In the News
The Messenger: Sen. Joni Ernst fights sexual abuse, Iowa Republican wants better protection for people in federal custody
| Apr 02 2019
Some federal law enforcement officers have successfully avoided conviction when accused of sexual assault by individuals in their custody by claiming that the people making the allegation consented to the encounter.
U.S. Sen. Joni Ernst wants that defense eliminated in the future. That’s why the Iowa Republican is joining with U.S. Sens. Richard Blumenthal, D-Conn., and Cory Booker, D-N.J., to sponsor legislation that would make it impossible for these federal officials to use that argument in court to justify their behavior. Their bill is known as the Closing the Law Enforcement Loophole Act.
“It should be considered a criminal offense for any federal law enforcement officer, agent or employee to engage in sexual misconduct while on duty,” Ernst said in a statement announcing the bill. “Current law prohibits the use of the consent defense for federal correctional employees, but does not hold accountable all persons involved in the administration of federal criminal law. That’s unacceptable. Our bipartisan bill will close this loophole and encourage states to enact similar legislation that protects those in custody.”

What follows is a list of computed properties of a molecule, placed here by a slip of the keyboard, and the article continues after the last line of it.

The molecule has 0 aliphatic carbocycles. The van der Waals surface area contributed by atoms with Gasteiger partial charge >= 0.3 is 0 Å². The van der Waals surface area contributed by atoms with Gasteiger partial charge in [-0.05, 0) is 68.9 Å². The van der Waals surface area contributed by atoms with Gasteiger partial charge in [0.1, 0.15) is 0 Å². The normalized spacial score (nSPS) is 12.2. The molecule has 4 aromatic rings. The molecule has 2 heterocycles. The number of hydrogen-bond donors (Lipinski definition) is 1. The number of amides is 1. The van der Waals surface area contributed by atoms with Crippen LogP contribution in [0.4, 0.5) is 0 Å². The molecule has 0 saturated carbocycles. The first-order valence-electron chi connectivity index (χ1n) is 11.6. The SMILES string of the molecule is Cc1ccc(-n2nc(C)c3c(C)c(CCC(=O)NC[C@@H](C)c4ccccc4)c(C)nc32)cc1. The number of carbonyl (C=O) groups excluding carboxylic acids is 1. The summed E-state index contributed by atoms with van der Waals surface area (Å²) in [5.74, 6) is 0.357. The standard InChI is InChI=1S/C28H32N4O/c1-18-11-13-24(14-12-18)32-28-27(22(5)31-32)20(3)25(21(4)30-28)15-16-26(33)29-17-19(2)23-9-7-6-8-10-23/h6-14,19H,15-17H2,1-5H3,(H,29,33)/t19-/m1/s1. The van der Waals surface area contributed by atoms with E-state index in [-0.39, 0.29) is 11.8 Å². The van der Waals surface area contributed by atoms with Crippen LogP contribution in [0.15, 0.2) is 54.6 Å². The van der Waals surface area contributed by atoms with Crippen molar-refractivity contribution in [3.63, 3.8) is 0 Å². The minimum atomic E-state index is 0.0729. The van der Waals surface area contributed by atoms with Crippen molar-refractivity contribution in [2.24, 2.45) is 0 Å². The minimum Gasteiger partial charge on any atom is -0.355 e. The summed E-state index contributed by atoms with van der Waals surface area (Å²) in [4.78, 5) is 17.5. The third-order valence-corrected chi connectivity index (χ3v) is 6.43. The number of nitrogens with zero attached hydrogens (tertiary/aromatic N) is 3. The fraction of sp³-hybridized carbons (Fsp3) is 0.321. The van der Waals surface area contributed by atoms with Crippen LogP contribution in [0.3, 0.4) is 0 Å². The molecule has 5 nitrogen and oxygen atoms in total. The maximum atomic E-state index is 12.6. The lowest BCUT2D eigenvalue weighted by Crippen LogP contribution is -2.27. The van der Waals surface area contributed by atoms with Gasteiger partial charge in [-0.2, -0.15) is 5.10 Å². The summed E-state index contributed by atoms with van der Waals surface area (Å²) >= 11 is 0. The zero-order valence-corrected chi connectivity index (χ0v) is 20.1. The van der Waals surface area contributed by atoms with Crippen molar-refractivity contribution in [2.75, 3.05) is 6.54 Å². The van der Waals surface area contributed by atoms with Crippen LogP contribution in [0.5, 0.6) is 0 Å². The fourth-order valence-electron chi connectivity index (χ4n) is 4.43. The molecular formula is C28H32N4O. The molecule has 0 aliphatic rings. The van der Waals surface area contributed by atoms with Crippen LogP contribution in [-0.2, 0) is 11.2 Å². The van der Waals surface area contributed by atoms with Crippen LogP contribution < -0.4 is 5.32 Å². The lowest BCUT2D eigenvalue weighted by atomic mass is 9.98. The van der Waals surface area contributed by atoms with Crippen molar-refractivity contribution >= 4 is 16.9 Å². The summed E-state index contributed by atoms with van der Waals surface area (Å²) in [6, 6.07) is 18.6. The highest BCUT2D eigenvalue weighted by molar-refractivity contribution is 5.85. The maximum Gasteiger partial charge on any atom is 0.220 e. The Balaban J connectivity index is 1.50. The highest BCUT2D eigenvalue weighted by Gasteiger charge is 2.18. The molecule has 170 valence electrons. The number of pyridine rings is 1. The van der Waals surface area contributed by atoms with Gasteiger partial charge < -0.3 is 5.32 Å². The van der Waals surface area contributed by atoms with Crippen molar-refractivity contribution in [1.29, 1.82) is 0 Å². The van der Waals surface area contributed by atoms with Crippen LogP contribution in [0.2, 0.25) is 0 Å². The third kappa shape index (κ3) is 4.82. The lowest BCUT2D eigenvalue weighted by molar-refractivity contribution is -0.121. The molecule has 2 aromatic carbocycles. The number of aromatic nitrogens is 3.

The three senators contend that the power relationship that exists between these officers and people in custody necessarily makes giving genuine consent impossible.
The legislation would make it illegal for a federal law enforcement official to engage in a sexual act with anyone in his or her custody or “while exercising their authority under color of law, regardless of consent.” Officials affected include federal agents, probation officers, judges and prosecutors.
This worthy legislation has the support of the Federal Law Enforcement Officers Association, the National District Attorneys Association and the National Alliance to End Sexual Violence.
Sadly, sexual assault is a serious problem in contemporary society. That individuals hired to enforce our laws are sometimes perpetrators of assaults is unacceptable. It is even more disgusting when the victims are people with whose safety they have been entrusted.
The Messenger salutes Ernst for reaching across the party divide in Washington to co-sponsor this important bill. We agree with her that its prompt enactment is much needed. We strongly support her efforts to close a disgusting loophole that is allowing some villains to escape justice.